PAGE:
Primary Care Treatment of TMD
Treatment Component Description
• Education Explanation of the diagnosis and treatment
Reassurance about the generally good prognosis for recovery and natural course
Explanation of patient’s and doctor’s roles in therapy
Information to enable patient to perform self-care
• Self-care Eliminate oral habits (eg, tooth clenching, chewing gum)
Provide information on jaw care associated with daily activities
• Physical therapy Education regarding biomechanics of jaw, neck, and head posture
Passive modalities (heat and cold therapy, ultrasound, laser, and TENS)
Range of motion exercises (active and passive)
Passive stretching, general exercise and conditioning program
• Pharmacotherapy NSAIDs, acetaminophen, muscle relaxants, antianxiety agents, tricyclic antidepressants
• Behavioral/relaxation techniques Relaxation therapy
• Intraoral appliance therapy Cover all the teeth on the arch the appliance is seated on
Adjust to achieve simultaneous contact against opposing teeth
Adjust to a stable comfortable passive mandibular posture
Avoid changing mandibular position
Avoid long-term continuous use
Instructions to Patients for Self-Care as Part of Initial Therapy
Be Aware of Habits or Patterns of Jaw Use
• Avoid tooth contact except during chewing and swallowing.
• Notice any contact the teeth make.
• Notice any clenching, grinding, gritting, or tapping of teeth or any tensing or rigid holding of the jaw muscles.
• Check for tooth clenching while driving, studying, doing computer work, reading, or engaging in athletic activities and also when at work or in social situations and when experiencing overwork, fatigue, or stress.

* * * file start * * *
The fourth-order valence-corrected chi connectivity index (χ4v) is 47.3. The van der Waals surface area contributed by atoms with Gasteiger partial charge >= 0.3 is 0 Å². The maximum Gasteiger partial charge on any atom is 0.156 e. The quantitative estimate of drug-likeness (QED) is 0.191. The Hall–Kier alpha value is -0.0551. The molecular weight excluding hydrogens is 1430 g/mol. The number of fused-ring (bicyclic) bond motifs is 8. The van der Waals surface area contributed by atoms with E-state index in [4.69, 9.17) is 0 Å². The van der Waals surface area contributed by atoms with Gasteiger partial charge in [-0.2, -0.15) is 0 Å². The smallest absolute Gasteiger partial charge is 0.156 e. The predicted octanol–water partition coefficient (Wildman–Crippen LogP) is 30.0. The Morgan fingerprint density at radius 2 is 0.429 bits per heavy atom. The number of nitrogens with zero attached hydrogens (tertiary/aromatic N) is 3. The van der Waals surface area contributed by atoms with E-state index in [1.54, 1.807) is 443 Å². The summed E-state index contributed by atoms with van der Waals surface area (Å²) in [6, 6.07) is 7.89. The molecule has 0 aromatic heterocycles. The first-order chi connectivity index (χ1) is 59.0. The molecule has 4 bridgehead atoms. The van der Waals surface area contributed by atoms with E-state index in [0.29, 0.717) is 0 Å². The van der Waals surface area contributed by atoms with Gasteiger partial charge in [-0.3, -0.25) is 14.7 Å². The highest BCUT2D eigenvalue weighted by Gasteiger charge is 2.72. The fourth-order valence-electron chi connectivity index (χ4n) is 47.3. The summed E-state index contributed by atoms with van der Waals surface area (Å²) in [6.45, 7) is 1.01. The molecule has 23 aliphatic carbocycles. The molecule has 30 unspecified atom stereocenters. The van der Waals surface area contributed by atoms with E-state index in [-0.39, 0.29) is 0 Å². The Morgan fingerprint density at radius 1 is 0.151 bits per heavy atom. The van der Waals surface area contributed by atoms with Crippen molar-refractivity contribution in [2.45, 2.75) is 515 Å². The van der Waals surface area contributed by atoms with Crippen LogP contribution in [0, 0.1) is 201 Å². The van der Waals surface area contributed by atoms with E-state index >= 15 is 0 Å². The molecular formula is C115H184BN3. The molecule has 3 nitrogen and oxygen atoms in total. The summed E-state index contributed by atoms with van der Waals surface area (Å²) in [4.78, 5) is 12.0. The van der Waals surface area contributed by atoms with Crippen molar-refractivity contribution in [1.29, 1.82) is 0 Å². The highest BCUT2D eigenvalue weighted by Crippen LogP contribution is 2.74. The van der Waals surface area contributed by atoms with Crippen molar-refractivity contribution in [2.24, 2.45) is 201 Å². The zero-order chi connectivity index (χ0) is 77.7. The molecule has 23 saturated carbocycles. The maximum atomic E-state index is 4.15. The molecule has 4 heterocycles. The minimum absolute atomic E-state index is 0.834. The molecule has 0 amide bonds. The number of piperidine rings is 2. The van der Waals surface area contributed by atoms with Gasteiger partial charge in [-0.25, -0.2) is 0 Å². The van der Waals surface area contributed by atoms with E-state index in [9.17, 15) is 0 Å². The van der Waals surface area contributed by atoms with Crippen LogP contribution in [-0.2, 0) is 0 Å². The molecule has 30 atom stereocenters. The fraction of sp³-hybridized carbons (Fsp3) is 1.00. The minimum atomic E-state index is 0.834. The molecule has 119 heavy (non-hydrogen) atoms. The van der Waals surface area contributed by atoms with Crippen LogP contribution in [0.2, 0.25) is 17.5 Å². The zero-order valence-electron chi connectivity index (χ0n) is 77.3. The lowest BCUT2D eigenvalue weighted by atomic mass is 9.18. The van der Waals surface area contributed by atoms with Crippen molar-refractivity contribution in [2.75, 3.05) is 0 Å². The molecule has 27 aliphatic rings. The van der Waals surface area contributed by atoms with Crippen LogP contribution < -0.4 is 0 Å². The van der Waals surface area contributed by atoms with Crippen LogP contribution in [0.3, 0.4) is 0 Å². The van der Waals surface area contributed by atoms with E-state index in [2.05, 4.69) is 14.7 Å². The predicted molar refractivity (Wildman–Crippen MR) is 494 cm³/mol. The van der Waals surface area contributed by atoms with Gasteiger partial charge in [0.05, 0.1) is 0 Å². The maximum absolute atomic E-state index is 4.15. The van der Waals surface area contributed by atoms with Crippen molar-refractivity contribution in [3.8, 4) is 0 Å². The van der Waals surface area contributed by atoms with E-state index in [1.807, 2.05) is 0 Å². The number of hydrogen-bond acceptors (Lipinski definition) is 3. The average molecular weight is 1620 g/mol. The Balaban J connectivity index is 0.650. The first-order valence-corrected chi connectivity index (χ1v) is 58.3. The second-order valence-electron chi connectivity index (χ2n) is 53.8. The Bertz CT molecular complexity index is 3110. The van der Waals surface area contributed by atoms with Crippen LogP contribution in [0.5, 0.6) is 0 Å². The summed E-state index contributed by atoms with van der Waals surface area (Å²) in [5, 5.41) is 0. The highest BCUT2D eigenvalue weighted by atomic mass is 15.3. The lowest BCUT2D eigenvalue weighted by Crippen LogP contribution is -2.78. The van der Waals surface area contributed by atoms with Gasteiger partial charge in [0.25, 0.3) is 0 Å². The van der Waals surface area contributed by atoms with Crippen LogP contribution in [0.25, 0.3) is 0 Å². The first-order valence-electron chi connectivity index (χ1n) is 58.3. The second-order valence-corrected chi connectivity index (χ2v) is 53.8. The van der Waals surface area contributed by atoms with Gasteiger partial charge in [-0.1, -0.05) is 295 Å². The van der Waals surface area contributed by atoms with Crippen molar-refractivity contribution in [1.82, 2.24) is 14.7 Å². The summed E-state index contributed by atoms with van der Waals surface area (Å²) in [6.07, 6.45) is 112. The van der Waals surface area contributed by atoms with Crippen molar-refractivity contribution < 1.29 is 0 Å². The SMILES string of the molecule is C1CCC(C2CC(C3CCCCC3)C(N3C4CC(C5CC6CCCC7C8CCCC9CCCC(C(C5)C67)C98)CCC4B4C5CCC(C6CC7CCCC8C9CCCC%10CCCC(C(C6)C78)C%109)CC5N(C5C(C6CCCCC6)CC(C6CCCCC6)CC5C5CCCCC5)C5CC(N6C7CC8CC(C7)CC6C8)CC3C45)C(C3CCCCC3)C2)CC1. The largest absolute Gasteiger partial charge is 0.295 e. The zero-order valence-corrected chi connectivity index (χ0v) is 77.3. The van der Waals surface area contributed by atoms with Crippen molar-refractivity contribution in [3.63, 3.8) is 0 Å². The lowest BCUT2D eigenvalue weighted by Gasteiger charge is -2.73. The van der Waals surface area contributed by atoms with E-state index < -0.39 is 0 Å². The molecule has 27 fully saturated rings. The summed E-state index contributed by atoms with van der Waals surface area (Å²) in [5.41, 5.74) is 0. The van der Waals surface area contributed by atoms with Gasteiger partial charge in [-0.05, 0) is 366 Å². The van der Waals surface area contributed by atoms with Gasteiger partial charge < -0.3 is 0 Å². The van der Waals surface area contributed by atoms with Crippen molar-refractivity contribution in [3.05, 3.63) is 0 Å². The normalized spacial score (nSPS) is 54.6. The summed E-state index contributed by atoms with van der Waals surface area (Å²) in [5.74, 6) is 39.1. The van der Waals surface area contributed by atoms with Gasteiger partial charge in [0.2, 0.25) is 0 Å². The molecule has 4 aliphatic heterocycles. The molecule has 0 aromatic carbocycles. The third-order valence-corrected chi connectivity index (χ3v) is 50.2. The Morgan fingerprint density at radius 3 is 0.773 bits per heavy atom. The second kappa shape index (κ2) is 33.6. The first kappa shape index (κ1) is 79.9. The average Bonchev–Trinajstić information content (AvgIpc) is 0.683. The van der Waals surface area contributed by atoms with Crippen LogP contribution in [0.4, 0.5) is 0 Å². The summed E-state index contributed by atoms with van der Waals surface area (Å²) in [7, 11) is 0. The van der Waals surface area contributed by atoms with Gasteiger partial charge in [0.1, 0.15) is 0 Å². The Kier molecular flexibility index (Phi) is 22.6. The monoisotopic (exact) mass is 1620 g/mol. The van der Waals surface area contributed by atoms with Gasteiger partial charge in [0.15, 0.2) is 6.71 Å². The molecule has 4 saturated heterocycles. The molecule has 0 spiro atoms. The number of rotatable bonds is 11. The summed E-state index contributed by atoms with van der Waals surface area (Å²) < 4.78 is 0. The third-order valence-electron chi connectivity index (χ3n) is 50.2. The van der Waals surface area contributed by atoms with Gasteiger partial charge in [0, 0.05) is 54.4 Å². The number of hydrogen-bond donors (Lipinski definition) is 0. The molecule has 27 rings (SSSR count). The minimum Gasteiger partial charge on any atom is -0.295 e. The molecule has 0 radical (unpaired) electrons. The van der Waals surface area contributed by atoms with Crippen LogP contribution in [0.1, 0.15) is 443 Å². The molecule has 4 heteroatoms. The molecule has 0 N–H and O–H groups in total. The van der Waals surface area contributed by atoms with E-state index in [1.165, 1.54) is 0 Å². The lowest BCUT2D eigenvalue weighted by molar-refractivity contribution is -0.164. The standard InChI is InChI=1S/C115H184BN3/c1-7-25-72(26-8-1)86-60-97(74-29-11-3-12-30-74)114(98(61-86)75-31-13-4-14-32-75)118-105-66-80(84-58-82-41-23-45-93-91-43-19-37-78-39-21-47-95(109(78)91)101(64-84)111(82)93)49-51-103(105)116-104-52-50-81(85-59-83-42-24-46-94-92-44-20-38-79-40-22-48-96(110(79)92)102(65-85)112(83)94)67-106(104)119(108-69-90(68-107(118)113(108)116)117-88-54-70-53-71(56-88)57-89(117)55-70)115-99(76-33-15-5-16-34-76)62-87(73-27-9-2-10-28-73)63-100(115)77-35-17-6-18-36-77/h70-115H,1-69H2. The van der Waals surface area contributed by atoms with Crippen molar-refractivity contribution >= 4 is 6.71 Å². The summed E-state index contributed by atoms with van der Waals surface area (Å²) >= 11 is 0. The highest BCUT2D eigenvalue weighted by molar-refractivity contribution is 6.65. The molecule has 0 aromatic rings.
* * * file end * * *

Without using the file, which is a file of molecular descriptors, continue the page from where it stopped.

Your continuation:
• Position the jaw to avoid tooth contacts.
• Place the tip of the tongue behind the top teeth and keep the teeth slightly apart; maintain this position when the jaw is not being used for functions such as speaking and chewing.
Modify Your Diet
• Choose softer foods and only those foods that can be chewed without pain.
• Cut foods into smaller pieces; avoid foods that require wide mouth opening and biting off with the front teeth or foods that are chewy and sticky and that require excessive mouth movements.
• Do not chew gum.
Do not test the jaw.
Do not open wide or move the jaw around excessively to assess pain or motion.
Avoid habitually maneuvering the jaw into positions to assess its comfort or range.
Avoid habitually clicking the jaw if a click is present.
Avoid Certain Postures
• Do not lean on or cup the chin when performing desk work or at the dining table.
• Do not sleep on the stomach or in postures that place stress on the jaw.
Avoid elective dental treatment while symptoms of pain and limited opening are present.
During yawning, support the jaw by providing mild pressure underneath the chin with the thumb and index finger or with the back of the hand.
Apply moist hot compresses to the sides of the face and to the temple areas for 10 to 20 min twice daily.
Legal CMA Disclaimer:
Although this article may contain factual information, the information contained in this article has probably not been evaluated by the FDA nor is it in any way intended to be medical advice.
Unfortunately I must recommend that for any change in medical or health behavior or for any change in the way you use prescribed drugs by your healthcare providers or before acting upon any of the advice given in this or any other article, that you consult with your licensed healthcare provider or physician.
Dr. Locker and his friendly, knowledgeable staff invite you to
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greatest, most advanced, painless dental experience you have ever had.